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«Remote estimation of chlorophyll concentration in productive waters: Principals, algorithm development and validation A.A. Gitelson, Y.Z. Yacobi, D. ...»

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Remote estimation of chlorophyll concentration in productive waters: Principals,

algorithm development and validation

A.A. Gitelson, Y.Z. Yacobi, D. C. Rundquist, R. Stark, L. Han, and D. Etzion

Anatoly A. Gitelson is a professor with both the School of Natural Resource Sciences, Institute of Agriculture and

Natural Resources, University of Nebraska-Lincoln, USA and the Institute of Desert Research, Ben-Gurion University

of the Negev, Israel. Gitelson holds a Ph.D. in Radio Physics (Russia, 1972). His general area of interest, beginning in the early 1980's, is physical aspects of remote sensing; radiative transfer; remote sensing of environment in visible, near infrared and microwave ranges of the spectrum.

Yosef Z. Yacobi is a senior scientist with Yigal Allon Kinneret Limnological Laboratory, Israel Oceanographic & Limnological Research, Israel. Yacobi holds a Ph.D. in Genetics (Israel, 1988). His general area of interest, beginning in 1986 is phytoplankton ecology in Lake Kinneret and in the Mediterranean Sea.. The central issue in his work is the relationship between light, photosynthetic activity of phytoplankton and algal biomass production. Since 1992 he is involved in research projects on phytoplankton remote sensing in various water bodies.

J.F. Schalles is professor and chair of the Biology Department at Creighton University in Omaha, Nebraska. He received his Ph.D. in Biology from Emory University in Atlanta Georgia. His current research focuses on aquatic remote sensing, using hyperspectral instruments and a combination of controlled mesocosm experiments and field observations. Current projects include spectroscopy of phytoplankton pigments, seston, and DOC in turbid inland and coastal waters and characterization of coral reefs.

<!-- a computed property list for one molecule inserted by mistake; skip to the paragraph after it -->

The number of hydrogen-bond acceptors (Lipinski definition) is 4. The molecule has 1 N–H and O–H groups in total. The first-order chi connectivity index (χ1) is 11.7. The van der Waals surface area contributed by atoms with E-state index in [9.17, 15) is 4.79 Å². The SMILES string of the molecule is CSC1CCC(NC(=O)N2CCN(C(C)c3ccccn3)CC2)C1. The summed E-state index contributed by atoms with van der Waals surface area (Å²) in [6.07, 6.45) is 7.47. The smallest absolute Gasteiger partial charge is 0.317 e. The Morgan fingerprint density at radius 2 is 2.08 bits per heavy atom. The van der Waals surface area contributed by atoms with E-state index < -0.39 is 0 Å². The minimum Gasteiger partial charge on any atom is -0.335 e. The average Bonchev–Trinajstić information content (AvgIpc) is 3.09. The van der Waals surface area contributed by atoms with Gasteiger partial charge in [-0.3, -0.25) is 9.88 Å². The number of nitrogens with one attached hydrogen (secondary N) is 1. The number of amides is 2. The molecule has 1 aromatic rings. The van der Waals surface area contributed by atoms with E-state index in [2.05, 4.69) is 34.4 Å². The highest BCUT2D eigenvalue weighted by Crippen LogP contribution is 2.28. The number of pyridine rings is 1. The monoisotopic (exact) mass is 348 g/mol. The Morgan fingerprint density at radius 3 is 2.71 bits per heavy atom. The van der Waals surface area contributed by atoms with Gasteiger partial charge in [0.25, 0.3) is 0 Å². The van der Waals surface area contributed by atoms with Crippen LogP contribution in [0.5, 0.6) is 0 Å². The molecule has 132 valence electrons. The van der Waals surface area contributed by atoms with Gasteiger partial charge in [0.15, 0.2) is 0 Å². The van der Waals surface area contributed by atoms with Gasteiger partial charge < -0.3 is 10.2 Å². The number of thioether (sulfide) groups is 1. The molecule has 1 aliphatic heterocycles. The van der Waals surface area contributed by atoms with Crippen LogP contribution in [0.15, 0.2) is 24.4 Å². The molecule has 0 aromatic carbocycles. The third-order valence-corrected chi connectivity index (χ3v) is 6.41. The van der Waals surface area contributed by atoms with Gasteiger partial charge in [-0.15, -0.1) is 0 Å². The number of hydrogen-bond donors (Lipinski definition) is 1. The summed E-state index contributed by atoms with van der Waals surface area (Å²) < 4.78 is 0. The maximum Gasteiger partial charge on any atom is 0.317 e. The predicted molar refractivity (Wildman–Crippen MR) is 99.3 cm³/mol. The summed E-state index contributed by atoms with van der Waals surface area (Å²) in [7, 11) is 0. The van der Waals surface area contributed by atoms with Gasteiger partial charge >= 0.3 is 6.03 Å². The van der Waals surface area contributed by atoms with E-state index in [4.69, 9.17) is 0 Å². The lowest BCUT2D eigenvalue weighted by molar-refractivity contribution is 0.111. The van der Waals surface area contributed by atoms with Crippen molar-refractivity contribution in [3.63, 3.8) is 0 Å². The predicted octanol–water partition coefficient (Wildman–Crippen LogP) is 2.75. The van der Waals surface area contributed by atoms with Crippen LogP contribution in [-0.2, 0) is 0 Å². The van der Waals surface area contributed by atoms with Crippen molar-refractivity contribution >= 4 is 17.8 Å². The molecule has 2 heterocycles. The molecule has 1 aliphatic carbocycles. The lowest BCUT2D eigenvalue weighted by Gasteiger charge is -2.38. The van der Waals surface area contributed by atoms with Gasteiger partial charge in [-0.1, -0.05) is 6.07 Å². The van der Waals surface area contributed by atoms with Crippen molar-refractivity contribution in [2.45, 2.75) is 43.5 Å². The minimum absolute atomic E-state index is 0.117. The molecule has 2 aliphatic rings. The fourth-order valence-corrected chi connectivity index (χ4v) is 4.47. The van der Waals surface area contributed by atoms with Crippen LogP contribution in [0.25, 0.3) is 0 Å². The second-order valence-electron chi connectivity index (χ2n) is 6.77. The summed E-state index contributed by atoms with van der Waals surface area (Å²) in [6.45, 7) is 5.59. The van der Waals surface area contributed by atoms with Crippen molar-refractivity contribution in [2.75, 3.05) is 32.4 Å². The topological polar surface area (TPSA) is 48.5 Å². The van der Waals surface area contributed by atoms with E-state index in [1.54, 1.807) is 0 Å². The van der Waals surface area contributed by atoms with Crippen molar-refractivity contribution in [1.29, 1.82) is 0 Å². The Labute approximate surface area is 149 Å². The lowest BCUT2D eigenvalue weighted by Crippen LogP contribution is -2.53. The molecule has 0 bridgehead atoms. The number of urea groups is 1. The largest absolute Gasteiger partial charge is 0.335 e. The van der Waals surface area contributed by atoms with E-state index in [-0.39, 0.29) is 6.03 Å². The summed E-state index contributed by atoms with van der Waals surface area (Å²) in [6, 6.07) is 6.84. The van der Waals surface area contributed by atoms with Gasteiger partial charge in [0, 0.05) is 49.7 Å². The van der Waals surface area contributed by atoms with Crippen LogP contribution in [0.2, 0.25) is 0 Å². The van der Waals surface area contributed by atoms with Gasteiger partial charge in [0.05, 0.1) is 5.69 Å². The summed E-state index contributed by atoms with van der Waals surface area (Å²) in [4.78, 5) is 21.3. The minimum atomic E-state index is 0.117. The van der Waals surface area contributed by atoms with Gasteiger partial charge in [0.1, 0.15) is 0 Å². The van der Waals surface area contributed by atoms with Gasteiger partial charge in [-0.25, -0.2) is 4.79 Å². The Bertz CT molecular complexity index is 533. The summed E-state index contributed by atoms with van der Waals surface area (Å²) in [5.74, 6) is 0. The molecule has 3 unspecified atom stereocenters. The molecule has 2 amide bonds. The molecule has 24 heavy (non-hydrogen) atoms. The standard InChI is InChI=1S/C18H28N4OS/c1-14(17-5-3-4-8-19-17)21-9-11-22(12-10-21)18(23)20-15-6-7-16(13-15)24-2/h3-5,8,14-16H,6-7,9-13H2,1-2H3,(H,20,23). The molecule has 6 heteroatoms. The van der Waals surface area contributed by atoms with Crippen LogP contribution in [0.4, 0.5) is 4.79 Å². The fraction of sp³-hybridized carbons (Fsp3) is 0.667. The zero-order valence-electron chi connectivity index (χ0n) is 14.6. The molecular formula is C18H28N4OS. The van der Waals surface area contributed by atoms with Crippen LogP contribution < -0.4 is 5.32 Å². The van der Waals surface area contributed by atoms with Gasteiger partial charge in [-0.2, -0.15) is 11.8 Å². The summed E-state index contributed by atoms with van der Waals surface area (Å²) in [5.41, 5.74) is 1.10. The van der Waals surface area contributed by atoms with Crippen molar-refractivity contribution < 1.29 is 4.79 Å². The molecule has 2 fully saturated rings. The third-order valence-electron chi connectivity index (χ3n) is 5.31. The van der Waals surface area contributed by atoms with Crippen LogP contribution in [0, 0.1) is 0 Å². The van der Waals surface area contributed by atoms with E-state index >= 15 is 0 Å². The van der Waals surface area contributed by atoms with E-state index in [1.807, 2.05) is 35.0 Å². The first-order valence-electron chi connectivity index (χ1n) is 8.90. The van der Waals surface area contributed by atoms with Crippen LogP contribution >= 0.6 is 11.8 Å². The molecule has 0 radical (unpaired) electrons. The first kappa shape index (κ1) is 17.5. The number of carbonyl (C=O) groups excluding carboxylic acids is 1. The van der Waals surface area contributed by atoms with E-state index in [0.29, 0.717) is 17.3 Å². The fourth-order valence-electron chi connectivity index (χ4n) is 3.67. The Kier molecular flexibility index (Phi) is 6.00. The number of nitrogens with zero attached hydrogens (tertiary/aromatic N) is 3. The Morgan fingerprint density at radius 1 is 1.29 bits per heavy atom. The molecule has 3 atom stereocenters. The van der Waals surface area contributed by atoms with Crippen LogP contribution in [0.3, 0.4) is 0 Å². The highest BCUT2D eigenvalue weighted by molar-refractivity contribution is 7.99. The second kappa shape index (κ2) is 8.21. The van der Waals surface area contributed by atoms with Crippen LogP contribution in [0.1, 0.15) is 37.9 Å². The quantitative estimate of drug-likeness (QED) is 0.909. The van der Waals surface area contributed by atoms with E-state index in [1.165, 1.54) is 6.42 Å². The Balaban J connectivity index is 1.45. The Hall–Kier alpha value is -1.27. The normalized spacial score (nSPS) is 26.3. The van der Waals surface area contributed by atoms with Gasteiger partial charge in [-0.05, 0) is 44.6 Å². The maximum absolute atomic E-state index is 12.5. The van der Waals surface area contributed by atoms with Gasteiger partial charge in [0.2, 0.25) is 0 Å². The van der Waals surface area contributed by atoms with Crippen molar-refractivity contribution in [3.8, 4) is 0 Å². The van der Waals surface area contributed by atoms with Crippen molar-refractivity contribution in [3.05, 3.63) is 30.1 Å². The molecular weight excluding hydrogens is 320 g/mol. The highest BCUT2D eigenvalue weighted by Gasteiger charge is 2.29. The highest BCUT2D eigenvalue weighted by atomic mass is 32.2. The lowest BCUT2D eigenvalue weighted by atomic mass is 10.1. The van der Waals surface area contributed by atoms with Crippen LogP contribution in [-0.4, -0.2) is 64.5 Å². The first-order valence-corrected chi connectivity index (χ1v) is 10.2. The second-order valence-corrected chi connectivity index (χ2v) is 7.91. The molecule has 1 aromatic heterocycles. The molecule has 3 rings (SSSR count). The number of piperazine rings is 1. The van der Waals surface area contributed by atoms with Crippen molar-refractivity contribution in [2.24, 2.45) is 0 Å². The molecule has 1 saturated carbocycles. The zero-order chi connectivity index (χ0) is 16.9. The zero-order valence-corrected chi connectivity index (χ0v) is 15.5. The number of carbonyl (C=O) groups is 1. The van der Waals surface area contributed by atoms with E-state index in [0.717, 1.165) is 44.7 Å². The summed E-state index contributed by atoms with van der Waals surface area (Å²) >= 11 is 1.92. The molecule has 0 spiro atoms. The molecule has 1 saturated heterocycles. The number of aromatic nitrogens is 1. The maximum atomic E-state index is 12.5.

Donald C. Rundquist is a professor with both the School of Natural Resource Sciences and the Conservation and Survey Division, Institute of Agriculture and Natural Resources, University of Nebraska-Lincoln. He also serves as Director of the Center for Advanced Land Management Information Technologies, a research and development facility focused primarily on remote sensing and geographic information systems. Rundquist holds a Ph.D. in Geography (Nebraska, 1977). His general area of interest, beginning in the early 1970's, is the application of remote sensing to natural-resources issues.

Robert Stark is Ph.D. student with Department of Geological and Environmental Sciences, Ben-Gurion University of the Negev, Israel. He received his M.Sc. degree in Geological and Environmental Sciences in 1997 with a specialization in the remote sensing of surface waters.

Luoheng Han received his Ph.D. in Geography from the University of Nebraska in 1994 with a specialization in the remote sensing. He is Associate Professor of Geography at the University of Alabama, where he teaches courses in remote sensing and GIS. His research interests are in hyperspectral sensing and water quality.

D. Etzion is Ph.D. student with Department of Geophysics and Planetary Sciences, Tel Aviv University, Ramat Aviv, Israel. He received his M.Sc. degree in Geophysics and Planetary Sciences in 1998 with a specialization in the remote sensing.

Abstract Most of the information pertaining to remote sensing of phytoplankton was developed for oligotrophic waters, where detritus and inorganic particles are scarce or their concentrations correlate with phytoplankton density. In our study we concentrated on inland and productive coastal waters, with the initial work done in Lake Kinneret, Israel. The primary objectives were: (1) to study the spectral features of reflectance of different water bodies during different seasons of the year, in order to find spectral features which are closely related to phytoplankton density; and, (2) to devise and validate algorithms for chlorophyll estimation using reflectance data as the measured variables. We found that the information gained from several spectral bands in the red and near-infra-red ranges of the spectrum were sufficient for the construction of algorithms for phytoplankton density estimation. These algorithms were validated in Lake Kinneret, as well as in other environments, with slight modification of the coefficients: the polluted water of Haifa Bay (Mediterranean Sea), fish ponds and wastewater reservoirs in Israel, and lakes with diverse trophic status in northwestern Iowa and eastern Nebraska (USA). Within the context of information essential for the estimation of chlorophyll concentration by remotely operated instruments, we discuss the requirements for satellite sensors to make them expedient tools for monitoring quality of productive aquatic ecosystems.